Multi Agency Safeguarding Hubs (MASH): An effective way of safeguarding vulnerable people?

Research Institution / Organisation

University of Central Lancashire

In Collaboration With

Lancashire Constabulary

Principal Researcher

Sarah Shorrock

Level of Research


Project Start Date

April 2014

Research Context

Since 2013, Multi-Agency Safeguarding Hubs (MASH) have been a central feature of safeguarding practices within Lancashire. An overarching aim of MASH is to protect society’s most vulnerable individuals from harm and abuse, through agency collaboration. To achieve effective collaboration, MASH promotes the co-location of key agencies, notably, Lancashire Constabulary, Children’s Social Care, Adult Social Care and Health, into one central hub.
However, transferring the theoretical benefits of MASH into every day practices has been overlooked. Very few studies have evaluated the effectiveness and efficiency of Multi-Agency Safeguarding Hubs and their capacity to safeguard some of society’s most vulnerable individuals from actual and potential risks. Implying a review of current MASH processes is long overdue.
Therefore, the purpose of this thesis is to determine whether the introduction of MASH has allowed safeguarding procedures to become proactive rather than reactive.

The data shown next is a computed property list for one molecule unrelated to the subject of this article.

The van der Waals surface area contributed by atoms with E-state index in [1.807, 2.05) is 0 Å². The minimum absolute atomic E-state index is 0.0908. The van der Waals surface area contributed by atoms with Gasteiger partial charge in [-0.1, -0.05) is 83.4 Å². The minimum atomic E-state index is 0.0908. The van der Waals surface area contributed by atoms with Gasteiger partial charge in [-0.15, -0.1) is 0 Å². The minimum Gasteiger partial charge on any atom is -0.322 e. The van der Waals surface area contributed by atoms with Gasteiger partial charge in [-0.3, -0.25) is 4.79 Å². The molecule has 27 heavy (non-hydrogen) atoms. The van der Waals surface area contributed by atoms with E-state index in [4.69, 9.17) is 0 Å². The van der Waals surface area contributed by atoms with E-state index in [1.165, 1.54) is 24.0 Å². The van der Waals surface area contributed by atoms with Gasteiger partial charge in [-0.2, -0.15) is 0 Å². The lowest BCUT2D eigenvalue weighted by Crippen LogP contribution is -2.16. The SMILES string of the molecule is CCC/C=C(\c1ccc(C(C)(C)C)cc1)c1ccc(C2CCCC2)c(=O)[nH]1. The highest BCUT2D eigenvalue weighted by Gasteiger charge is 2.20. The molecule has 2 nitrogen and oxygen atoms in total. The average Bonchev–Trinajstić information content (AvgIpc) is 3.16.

In order to achieve this, an evaluation of Lancashire Constabulary’s MASH will be conducted, allowing the strengths and weaknesses of the MASH framework to be highlighted and relevant recommendations to be made. To accomplish this objective, four research aims have been drafted:

  1. Explore how vulnerable individuals are referred to MASH, through the evaluation of Lancashire Constabulary’s MASH database and interviews with MASH personnel.
  2. Investigate the demographic backgrounds of those on the MASH database to understand what factors cause an individual to be perceived as ‘vulnerable’.
  3. Clarify which professions make up MASH and the degree to which these professions contribute to the establishment of early interventions, by conducting semi-structured interviews with various agencies, for example the police, social services and NHS.
  4. Explain how MASH determines the type of intervention needed by analysing Lancashire Constabulary’s MASH database and gathering the experiences of MASH practitioners through semi-structured interviews.

Research Methodology

A large data set containing 51,264 referrals were identified and explored in terms of the themes of: vulnerable child, vulnerable adult and domestic abuse, with information relating to victims and suspects demographic information, including gender, age, ethnicity and relationship between the suspect and victim.
Additional data recorded the local authority area, risk level and other factors relating to the referral.

Analysis has explored each individual risk category (domestic abuse, vulnerable child, and vulnerable adult) and also compared the features across all three for patterns and trends.

The next phase has conducted semi-structured interviews and questionnaires with those MASH practitioners with thematic analysis used to identify emerging trends. Due to MASH being a multi-agency partnership, the researcher interviewed seven professional backgrounds; the Police, Adult Social Care, Child Social Services, Health, Education, Youth Offending Teams and Probation.

Interim reports and publications

​Not available

Date due for completion

May 2018
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